Media Literacy Activities Grades 4-6
Help students to develop essential media literacy skills. Students will learn to identify the purpose of various media forms, create media texts and think critically about the media messages they encounter on a daily basis. Activities are ready-to-go and reproducible. Teacher tips and checklists are included. Aligns with common core standards!
This book is full of reproducible worksheets about the media-centered age we live in. The exercises and activities included teach children to discern the messages they find in media as well as how to use different forms of media most effectively. Activities include things like a media forms word search, magazine ad analysis, and an oral presentation. Answers for activities are found in the back. These activity sheets will also help prepare children to use computers as tools now and in the future, as they analyze some types of website content (under the teacher's supervision), and complete some graphic design projects (by hand or on a computer). Spread these as fun worksheets out over the course of a semester, or work through the book consecutively as a small media literacy class. 120 pages, pb. - Laura
This program shares everything students need to know to publish materials for their high school. It is not always homeschool friendly, as it mostly gives instruction on how best to report on school news in newspapers and yearbooks. The text is geared to teach whole staffs of student writers to develop specific publications and assumes that students are at schools with computers, software programs, photographers, and many classmates, sporting events, and clubs to report on. That being said, some of the content can be modified and the basics of good journalistic writing are laid out very well. A concise history of journalism is covered and students get instruction on good writing, the laws of journalism, ethics, how to layout pages and format, editing, and pretty much every other aspect of journalism, especially as it relates to newspapers and yearbooks. It discusses the duties of a journalist, styles of writing, parts of a newspaper, design, photography, and a variety of careers in the field. As a college journalism major, I can see the same methods and much of the same information I was taught at college in this program. If you have a student who is interested in journalism, this would be useful curriculum to look at, though it is more school-oriented and a few of the exercises would be more difficult to complete. For instance, several exercises instruct students to look at last year's edition of the yearbook or the last issue of the school paper and analyze certain aspects of journalism and make changes or write a report on what is found. These exercises could be done using newspapers, but it would be more difficult to find examples of what the text is focusing on. Also, students are often asked to analyze their schools editorial, news, and advertising policies. The text itself is very informative, and though it uses examples from school publications, it often focuses on journalism as a whole and teaches terms, jargon, formats, and procedures that are vital for success in the field. The text has eighteen chapters: History of American Journalism, Rights and Responsibilities, Style and Editing, News, Sports, Feature, Editorial, Column, and Headline Writing, Yearbook Copy, Broadcast Journalism, Digital Age, Newspaper Design, Yearbook Design, Caption Writing, Advertising, Photography, and Careers in Journalism. Each chapter is full of instruction, guidelines, tips, examples, and history and is followed by a list of exercises dealing with the topic. The Student Workbook provides worksheets for each chapter, sometimes including a summary of the chapter. These worksheets include fill-in-the-blank questions from the text and prompts for writing news stories. There are editing exercises and even practice in laying out stories for a newspaper or yearbook. Some of the chapters have many pages of worksheets and some have just a few, depending on the complexity of the issue. The Teacher Guide is the same as the Student Workbook, but with answers. Overall, this curriculum does a great job of teaching the basics of journalism and covers almost everything needed to publish a junior high/high school newspaper or yearbook. ~ Rachel S.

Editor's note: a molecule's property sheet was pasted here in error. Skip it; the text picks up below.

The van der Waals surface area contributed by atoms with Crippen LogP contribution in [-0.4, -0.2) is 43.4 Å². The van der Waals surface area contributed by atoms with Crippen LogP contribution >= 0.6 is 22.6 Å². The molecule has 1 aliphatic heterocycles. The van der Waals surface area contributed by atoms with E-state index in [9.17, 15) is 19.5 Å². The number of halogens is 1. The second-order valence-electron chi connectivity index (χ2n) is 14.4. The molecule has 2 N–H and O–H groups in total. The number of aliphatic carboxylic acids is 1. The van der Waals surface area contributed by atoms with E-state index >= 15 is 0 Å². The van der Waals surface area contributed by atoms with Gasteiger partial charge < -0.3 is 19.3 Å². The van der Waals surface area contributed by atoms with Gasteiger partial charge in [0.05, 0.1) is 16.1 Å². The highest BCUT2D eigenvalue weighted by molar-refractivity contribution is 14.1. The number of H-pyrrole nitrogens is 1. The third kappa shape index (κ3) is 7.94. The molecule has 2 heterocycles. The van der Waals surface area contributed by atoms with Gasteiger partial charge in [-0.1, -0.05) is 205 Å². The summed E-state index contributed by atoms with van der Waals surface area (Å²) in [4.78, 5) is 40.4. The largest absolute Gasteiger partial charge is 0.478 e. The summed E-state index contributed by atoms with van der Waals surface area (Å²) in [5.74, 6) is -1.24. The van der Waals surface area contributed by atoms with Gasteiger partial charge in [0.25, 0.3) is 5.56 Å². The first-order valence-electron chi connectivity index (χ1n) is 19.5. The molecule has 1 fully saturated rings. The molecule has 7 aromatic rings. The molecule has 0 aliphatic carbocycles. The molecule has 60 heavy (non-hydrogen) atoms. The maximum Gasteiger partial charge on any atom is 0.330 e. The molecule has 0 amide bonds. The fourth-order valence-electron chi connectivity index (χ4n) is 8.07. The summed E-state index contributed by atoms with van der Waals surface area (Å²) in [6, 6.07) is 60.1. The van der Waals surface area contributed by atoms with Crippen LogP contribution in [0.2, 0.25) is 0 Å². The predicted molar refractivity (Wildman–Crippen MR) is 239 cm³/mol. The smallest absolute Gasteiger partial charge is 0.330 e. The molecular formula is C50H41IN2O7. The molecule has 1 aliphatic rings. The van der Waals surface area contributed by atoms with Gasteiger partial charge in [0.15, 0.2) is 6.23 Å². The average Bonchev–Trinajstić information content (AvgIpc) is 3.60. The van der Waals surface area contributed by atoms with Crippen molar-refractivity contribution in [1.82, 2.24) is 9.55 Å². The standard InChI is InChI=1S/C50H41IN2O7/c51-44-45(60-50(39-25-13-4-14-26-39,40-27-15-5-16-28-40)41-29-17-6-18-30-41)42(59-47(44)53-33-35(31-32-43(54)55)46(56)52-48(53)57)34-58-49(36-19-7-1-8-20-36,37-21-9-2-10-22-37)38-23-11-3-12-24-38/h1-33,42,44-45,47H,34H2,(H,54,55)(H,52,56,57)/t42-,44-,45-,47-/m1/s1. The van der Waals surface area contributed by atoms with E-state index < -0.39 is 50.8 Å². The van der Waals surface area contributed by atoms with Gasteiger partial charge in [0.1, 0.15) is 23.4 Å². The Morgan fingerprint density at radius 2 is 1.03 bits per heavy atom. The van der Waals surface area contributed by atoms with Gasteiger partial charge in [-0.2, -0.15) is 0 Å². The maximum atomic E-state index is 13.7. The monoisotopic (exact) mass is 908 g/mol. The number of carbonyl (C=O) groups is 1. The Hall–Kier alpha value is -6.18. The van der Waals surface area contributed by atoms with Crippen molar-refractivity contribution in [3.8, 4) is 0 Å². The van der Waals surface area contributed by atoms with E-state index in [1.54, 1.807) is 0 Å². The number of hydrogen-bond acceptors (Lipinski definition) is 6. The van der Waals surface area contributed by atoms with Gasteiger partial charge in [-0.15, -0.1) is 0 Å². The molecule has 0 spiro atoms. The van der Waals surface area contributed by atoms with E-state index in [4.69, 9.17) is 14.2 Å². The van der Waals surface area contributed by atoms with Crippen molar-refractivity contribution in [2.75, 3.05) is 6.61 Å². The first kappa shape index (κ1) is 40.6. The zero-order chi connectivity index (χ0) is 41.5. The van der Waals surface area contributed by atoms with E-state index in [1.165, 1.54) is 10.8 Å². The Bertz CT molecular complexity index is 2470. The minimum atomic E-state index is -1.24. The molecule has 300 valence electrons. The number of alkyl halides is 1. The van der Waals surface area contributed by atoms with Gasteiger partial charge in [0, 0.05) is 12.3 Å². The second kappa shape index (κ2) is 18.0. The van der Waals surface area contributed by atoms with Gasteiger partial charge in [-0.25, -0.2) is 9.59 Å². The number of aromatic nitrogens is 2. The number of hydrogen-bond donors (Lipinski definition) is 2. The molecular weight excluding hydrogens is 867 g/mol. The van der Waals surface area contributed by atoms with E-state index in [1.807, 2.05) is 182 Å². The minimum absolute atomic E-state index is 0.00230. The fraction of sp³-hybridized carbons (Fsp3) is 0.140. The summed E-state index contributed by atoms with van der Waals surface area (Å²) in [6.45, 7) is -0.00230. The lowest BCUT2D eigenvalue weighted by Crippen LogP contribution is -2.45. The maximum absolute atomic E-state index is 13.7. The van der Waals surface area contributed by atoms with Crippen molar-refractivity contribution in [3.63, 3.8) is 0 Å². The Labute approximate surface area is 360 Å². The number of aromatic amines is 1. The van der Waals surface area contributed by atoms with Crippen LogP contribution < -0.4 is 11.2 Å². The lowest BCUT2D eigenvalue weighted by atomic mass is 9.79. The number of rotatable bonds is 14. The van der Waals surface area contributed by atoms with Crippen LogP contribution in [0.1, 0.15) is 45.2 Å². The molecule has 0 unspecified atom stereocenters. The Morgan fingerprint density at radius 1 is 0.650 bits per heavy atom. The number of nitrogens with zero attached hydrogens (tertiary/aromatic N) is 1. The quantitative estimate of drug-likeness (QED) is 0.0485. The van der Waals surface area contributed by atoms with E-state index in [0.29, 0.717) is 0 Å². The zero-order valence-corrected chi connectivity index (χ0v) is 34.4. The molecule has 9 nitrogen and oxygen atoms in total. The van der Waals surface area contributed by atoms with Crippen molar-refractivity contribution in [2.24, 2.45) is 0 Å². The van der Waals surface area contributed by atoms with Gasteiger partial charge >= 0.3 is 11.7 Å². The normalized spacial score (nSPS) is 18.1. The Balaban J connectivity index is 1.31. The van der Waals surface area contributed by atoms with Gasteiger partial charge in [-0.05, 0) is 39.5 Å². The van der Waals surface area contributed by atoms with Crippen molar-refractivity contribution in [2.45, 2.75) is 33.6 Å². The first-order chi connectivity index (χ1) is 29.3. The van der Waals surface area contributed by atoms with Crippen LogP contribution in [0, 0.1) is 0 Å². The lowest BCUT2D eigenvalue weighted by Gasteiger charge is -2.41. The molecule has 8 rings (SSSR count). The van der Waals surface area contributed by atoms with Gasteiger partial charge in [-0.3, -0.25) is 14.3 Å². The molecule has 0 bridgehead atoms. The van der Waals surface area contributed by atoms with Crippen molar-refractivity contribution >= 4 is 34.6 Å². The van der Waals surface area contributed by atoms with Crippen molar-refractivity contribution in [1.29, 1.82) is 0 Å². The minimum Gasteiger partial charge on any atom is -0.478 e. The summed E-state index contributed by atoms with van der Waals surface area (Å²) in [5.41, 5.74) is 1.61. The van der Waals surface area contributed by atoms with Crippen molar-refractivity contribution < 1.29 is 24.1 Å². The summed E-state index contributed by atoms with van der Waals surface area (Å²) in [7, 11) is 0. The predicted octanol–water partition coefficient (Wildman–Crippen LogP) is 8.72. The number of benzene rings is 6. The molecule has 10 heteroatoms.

These materials cover various types of informational writing, includingpersuasive writing, essays, outlines, and research papers.